Regime Gives Janjaweed Genocidaires New Name, Weapons, and a License to Kill
June 26, 2014 (Washington, DC) -- One decade after Darfur’s Janjaweed militiamen earned global infamy as “devils on horseback,” Sudan is experiencing a wave of atrocities at the hands of their new incarnation as an official military entity, the “Rapid Support Forces” (RSF). An original report published today by the Enough Project and the Satellite Sentinel Project tracks the RSF in a cross-country campaign of civilian targeting, and presents the case for the individual criminal responsibility of high-level Sudanese government officials for both the war crimes and crimes against humanity perpetrated by the RSF.
The report, “Janjaweed Reincarnate: Sudan’s New Army of War Criminals”—the product of nine months of research by co-authors Akshaya Kumar and Omer Ismail—tracks the RSF across Sudan, connects the regime’s own public statements with evidence from affected communities, and identifies an array of crimes from grave human rights abuses and mass atrocities to cross-border elephant poaching.
Click here for a preview of the report from the New York Times, including a response from the Sudanese Embassy in Washington, DC.
"In Sudan today, the genocidaires are winning,” says Akshaya Kumar, report co-author and Sudan and South Sudan Policy Analyst at the Enough Project. “A decade ago, Janjaweed fighters received international condemnation for their brutality in Darfur. While the world's attention has drifted, these men are still at large and committing human rights abuses. Now, as Sudan's Rapid Support Forces, they are heavily armed, in uniform, flying the national flag, and with an official license to kill.”
"Darfuris aren't the only victims now. Our research shows that these Rapid Support Forces, under command and control of the government, have inflicted brutal violence on civilians in South Kordofan, North Kordofan, even in Sudan's capital city Khartoum,” said Omer Ismail, co-author and Enough Project Senior Advisor. “As security service officers they boast full immunity. The RSF are indisputably an arm of this government and so senior government officials, including President Bashir, should bear responsibility for their actions."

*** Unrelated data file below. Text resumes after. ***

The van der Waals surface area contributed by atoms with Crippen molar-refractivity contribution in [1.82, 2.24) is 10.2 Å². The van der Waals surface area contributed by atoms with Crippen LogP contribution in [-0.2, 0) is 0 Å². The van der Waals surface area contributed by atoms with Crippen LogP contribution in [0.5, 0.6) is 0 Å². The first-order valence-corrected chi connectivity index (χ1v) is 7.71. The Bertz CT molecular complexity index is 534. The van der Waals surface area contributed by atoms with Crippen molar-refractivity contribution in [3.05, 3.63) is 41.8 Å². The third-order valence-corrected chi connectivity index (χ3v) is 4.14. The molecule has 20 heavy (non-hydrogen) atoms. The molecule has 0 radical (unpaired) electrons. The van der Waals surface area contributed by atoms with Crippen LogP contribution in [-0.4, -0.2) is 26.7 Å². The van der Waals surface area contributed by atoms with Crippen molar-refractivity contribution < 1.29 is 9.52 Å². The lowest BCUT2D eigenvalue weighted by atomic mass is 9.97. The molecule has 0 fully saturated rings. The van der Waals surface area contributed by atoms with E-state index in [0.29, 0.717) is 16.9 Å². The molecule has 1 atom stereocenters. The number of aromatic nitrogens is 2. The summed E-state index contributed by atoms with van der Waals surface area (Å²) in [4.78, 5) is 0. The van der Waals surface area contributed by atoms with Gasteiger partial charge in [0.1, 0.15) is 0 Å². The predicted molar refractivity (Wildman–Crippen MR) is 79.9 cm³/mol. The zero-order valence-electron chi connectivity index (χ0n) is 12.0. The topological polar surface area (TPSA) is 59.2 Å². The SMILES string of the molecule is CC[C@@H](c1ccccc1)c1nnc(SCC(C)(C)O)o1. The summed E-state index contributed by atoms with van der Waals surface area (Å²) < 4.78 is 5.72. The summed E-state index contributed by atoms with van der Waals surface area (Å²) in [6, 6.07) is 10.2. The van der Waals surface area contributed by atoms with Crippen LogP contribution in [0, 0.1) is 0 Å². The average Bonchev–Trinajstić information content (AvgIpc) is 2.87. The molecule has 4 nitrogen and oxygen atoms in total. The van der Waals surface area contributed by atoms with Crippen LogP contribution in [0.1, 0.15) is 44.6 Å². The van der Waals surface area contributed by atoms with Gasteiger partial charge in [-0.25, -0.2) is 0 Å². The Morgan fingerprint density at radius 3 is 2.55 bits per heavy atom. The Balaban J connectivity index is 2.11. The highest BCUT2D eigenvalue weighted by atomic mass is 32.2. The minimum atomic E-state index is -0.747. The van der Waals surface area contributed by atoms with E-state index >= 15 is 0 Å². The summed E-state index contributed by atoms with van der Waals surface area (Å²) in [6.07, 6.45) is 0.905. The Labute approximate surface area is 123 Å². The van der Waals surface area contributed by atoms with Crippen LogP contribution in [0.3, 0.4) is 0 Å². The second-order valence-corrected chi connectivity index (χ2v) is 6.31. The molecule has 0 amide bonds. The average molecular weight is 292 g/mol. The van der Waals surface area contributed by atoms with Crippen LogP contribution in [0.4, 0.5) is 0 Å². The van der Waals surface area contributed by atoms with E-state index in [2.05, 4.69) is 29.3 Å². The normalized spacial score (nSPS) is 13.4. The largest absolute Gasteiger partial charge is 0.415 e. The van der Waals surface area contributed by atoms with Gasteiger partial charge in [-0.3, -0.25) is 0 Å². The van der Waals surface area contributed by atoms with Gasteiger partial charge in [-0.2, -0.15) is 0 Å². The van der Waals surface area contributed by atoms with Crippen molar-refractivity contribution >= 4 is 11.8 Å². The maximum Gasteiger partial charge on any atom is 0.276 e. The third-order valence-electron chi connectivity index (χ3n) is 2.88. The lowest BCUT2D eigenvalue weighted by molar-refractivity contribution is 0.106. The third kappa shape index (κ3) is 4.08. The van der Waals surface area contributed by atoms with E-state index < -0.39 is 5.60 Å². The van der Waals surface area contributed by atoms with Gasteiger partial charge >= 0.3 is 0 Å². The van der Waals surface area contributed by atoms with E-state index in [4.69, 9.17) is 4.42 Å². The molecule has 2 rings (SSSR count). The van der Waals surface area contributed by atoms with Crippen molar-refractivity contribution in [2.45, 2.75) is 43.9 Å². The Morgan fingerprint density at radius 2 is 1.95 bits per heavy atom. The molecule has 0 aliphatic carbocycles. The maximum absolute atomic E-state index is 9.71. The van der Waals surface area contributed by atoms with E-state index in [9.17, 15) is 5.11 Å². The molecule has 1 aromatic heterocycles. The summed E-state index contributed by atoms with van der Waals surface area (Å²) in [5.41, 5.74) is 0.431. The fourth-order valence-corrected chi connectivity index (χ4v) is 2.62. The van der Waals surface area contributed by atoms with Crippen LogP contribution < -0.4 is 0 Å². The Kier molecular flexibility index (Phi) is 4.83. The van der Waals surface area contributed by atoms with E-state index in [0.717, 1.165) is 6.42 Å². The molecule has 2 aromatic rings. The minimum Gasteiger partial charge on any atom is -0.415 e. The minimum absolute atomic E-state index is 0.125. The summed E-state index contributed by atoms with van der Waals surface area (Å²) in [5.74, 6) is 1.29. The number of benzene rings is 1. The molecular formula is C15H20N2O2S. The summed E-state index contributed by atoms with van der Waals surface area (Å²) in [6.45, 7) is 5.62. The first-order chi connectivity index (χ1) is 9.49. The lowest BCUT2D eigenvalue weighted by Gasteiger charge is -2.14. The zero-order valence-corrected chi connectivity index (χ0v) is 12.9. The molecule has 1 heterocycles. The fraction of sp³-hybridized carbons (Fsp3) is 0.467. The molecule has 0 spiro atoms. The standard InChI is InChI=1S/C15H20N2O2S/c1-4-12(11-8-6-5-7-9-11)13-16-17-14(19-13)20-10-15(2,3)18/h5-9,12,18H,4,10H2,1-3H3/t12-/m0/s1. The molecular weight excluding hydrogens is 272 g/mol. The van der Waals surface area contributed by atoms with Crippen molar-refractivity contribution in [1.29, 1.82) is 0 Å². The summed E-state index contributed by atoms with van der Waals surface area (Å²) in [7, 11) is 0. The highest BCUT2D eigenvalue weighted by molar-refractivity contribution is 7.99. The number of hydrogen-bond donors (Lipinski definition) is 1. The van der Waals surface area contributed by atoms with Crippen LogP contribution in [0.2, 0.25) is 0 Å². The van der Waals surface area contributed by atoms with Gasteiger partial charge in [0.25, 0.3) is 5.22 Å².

"Our research fuses nine months of satellite imagery with extensive research and interviews to paint a vivid portrait of an increasingly brazen, resurgent and reinforced Janjaweed force,” said John Prendergast, co-founder of the Enough Project. “What we see is a new kind of international and regional security threat, a military force that not only regularly commits atrocities and abuses against the citizenry, but up to their necks in transnational criminal activity, including cross-border human rights abuses, elephant poaching, and resource exploitation.”
“Sudan's government are so confident they will get away with this new campaign that they're not even bothering to hide their connections to these fighters,” added Kumar. “In fact, the Sudanese government proclaims their connection to this army of war criminals.”
For media inquiries or to schedule an interview with the report authors, please contact Christina DiPasquale at +1 202-716-1953 or Christina@fitzgibbonmedia.com.
The Enough Project is a project of the Center for American Progress to end genocide and crimes against humanity. Founded in 2007, Enough focuses on the crises in Sudan, South Sudan, eastern Congo, and areas affected by the Lord’s Resistance Army. Enough conducts intensive field research, develops practical policies to address these crises, and shares sensible tools to empower citizens and groups working for change. To learn more: www.enoughproject.org.
The Satellite Sentinel Project, co-founded by George Clooney and John Prendergast, is a partnership between the Enough Project and Not On Our Watch. SSP uses satellite imagery and forensic investigation to assess the human security situation, and detect, deter and document war crimes and crimes against humanity. SSP recently announced an expansion of its work to focus on the economic drivers of mass atrocities and human rights abuses, and to encompass some of the world's most violent regions of conflict, including Sudan, South Sudan, the Democratic Republic of the Congo, and the Central African Republic. For more information on the Satellite Sentinel Project, please visit www.satsentinel.org.